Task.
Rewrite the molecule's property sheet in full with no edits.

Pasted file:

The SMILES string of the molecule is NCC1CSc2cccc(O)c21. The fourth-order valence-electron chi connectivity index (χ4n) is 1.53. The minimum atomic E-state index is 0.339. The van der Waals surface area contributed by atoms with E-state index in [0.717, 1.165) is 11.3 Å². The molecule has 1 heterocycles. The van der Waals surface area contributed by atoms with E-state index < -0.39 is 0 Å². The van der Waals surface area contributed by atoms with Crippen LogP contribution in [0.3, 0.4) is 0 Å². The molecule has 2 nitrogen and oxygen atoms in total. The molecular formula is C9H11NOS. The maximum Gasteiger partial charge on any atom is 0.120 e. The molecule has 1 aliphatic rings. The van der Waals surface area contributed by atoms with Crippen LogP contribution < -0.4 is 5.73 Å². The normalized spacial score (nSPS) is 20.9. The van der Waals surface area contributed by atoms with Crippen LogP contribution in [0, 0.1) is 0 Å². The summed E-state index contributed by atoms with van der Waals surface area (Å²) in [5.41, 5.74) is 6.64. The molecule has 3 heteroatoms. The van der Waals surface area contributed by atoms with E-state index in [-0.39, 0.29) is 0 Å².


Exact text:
The SMILES string of the molecule is NCC1CSc2cccc(O)c21. The fourth-order valence-electron chi connectivity index (χ4n) is 1.53. The minimum atomic E-state index is 0.339. The van der Waals surface area contributed by atoms with E-state index in [0.717, 1.165) is 11.3 Å². The molecule has 1 heterocycles. The van der Waals surface area contributed by atoms with E-state index < -0.39 is 0 Å². The van der Waals surface area contributed by atoms with Crippen LogP contribution in [0.3, 0.4) is 0 Å². The molecule has 2 nitrogen and oxygen atoms in total. The molecular formula is C9H11NOS. The maximum Gasteiger partial charge on any atom is 0.120 e. The molecule has 1 aliphatic rings. The van der Waals surface area contributed by atoms with Crippen LogP contribution < -0.4 is 5.73 Å². The normalized spacial score (nSPS) is 20.9. The van der Waals surface area contributed by atoms with Crippen LogP contribution in [0, 0.1) is 0 Å². The summed E-state index contributed by atoms with van der Waals surface area (Å²) in [5.41, 5.74) is 6.64. The molecule has 3 heteroatoms. The van der Waals surface area contributed by atoms with E-state index in [-0.39, 0.29) is 0 Å².